The OGP Steering Committee earlier this year adopted a statement about when it would examine actions taken by member countries. (See previous FreedomInfo.org report.) The policy was set following protests over the failure of the Philippines, a Steering Committee member, to enact a FOI law.
The Steering Committee said it will comment on national controversies only in “exceptional circumstances,” according to a Feb. 21 the two-page statement. “The primary mandate of the Steering Committee is to advance the overall principles and values of the global partnership, rather than to engage in country level debates or adjudicate concerns related to individual countries,” the statement said.
The Steering Committee could get involved if a participating government falls below the minimum OGP eligibility criteria. Under the OGP eligibility rules, countries get points for having a FOI law, or being in the process of considering one, but the quality of the law is not a consideration.
Regression a Human Rights Violation?
Also weighing in on the situation in Hungary was Lalanath de Silbva, Director of the World Resources Institute Access Initiative, who suggested that the FOI community consider “what the human rights and environmental movements have done with regard to roll backs” namely, “the principle of non-regression.” He wrote: “The FOI movement needs to condemn Hungary’s attempts to roll back FOI as a violation of international law – in particular a violation of the principle of non-regression.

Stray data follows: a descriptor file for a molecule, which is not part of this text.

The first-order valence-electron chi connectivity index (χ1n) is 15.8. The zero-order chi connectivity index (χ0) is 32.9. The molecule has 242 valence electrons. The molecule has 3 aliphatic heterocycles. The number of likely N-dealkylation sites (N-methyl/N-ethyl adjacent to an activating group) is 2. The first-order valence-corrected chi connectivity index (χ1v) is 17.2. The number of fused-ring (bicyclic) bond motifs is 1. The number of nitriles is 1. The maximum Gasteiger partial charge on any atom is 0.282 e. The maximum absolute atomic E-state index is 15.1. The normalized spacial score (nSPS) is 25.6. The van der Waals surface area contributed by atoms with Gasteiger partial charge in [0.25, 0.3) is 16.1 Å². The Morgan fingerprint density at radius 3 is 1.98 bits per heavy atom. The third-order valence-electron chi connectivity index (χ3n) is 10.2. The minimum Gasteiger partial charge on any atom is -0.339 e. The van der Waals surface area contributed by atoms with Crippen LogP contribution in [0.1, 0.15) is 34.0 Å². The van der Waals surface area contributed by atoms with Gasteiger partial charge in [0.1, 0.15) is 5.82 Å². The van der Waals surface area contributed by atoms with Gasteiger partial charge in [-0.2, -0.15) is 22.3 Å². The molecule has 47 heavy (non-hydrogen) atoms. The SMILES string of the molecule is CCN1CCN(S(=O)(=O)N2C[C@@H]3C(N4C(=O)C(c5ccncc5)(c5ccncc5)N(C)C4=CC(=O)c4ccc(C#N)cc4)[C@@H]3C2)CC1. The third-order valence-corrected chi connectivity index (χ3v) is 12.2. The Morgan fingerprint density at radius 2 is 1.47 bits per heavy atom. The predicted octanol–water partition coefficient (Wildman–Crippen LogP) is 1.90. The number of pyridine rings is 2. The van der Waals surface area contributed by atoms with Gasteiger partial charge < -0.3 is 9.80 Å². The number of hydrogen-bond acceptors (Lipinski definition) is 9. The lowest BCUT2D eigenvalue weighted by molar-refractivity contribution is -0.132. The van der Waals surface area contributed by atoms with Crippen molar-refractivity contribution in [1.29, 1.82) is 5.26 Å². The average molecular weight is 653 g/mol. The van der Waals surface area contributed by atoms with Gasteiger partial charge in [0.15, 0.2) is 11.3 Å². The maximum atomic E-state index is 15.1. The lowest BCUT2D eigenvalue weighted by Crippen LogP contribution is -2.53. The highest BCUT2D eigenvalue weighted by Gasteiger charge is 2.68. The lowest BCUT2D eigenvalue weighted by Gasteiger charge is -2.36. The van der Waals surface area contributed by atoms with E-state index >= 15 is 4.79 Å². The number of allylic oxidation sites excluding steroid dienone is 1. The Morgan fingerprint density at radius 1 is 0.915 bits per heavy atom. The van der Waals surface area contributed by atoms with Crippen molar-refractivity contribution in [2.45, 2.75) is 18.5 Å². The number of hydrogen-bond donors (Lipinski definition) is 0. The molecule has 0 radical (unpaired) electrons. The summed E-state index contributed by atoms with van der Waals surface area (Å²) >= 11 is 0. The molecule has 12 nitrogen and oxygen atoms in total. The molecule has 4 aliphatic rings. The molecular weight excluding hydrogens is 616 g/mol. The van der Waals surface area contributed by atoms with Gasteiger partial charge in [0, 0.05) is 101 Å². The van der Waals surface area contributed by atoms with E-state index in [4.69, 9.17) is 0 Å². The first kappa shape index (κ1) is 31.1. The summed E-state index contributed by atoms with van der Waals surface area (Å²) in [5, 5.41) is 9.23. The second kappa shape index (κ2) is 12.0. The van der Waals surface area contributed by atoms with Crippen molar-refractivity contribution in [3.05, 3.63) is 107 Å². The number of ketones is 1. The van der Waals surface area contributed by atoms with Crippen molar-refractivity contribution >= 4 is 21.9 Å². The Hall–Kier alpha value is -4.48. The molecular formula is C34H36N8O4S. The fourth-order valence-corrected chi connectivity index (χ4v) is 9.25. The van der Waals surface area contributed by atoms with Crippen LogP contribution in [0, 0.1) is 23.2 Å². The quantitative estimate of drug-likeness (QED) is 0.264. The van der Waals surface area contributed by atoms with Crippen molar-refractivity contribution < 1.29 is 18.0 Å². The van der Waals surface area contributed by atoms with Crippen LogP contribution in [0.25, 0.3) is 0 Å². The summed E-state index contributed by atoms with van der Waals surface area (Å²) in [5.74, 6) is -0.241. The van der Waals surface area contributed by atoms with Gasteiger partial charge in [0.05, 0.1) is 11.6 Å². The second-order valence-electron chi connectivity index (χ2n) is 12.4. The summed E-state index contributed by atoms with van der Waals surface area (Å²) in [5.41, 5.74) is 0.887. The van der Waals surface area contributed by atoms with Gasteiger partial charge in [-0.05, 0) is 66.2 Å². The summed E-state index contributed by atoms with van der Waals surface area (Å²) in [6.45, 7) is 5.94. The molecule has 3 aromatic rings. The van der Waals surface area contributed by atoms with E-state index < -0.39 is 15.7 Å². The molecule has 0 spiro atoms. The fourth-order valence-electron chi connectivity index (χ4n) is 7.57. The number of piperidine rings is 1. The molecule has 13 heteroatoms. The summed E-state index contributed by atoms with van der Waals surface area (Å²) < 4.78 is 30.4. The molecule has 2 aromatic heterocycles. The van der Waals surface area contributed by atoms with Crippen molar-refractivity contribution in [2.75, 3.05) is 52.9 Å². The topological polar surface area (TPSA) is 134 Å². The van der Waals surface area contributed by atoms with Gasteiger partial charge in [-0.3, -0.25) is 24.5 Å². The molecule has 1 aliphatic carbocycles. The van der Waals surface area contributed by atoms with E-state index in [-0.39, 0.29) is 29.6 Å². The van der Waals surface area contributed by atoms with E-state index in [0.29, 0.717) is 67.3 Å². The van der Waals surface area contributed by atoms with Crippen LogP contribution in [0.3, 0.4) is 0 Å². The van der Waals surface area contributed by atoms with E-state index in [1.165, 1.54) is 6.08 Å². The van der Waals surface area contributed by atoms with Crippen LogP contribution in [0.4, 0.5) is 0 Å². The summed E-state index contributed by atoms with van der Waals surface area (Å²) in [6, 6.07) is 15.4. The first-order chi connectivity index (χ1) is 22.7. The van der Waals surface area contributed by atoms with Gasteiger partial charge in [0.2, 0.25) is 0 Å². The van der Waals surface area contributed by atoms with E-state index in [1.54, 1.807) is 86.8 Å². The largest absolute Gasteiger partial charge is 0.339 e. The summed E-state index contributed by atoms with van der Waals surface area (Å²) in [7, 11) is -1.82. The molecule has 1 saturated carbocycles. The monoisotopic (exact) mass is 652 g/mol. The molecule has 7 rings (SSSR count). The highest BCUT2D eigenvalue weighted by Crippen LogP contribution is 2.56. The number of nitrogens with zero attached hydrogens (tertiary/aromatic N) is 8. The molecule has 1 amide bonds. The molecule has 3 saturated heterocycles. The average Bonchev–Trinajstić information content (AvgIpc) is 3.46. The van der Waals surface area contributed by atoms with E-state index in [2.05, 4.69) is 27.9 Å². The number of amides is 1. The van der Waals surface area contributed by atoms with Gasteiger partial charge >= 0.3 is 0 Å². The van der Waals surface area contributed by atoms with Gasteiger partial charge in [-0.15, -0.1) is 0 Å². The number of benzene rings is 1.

Hungarian OGP Action Plan Criticized
Transparency International Hungary wrote that Hungary’s action plan “is a mere repetition of the government’s anti-corruption program.” Hungary committed to improve of the publicity of fiscal data, the searchability of public procurement data, the publicity of contracts concluded for the utilization of public property and with the use of public funds and the introduction of integrity control system in the public sector as well as the dissemination of information on anti-corruption and integrity, TIH recounted.
“Although Hungary’s decision to join the OGP is considered a step taken forward, the actual commitments do not guarantee a more open and transparent government,” TIH said. “Moreover, the integration of the OGP action plan into the Government Decision on anti-corruption makes commitments confusing as commitments of that Decision have not been fulfilled although the deadlines are passed”
Civil society “had considerably more suggestions but was not informed why most of its suggestions aren’t included in the action plan,” TIH said. It continued:
Civil representatives emphasize that the government gives something with one hand and takes away with the other hand. For example the Civil Code in force states that governmental and municipal budget information, data on the use of funds from the European Commission information and on the management of governmental and municipal assets shall not be declared a business secret.
This regulation is excluded from the new Civil Code. It is essential to include in the new Civil Code or in any other act that the use of public funds cannot be interpreted as business secrecy.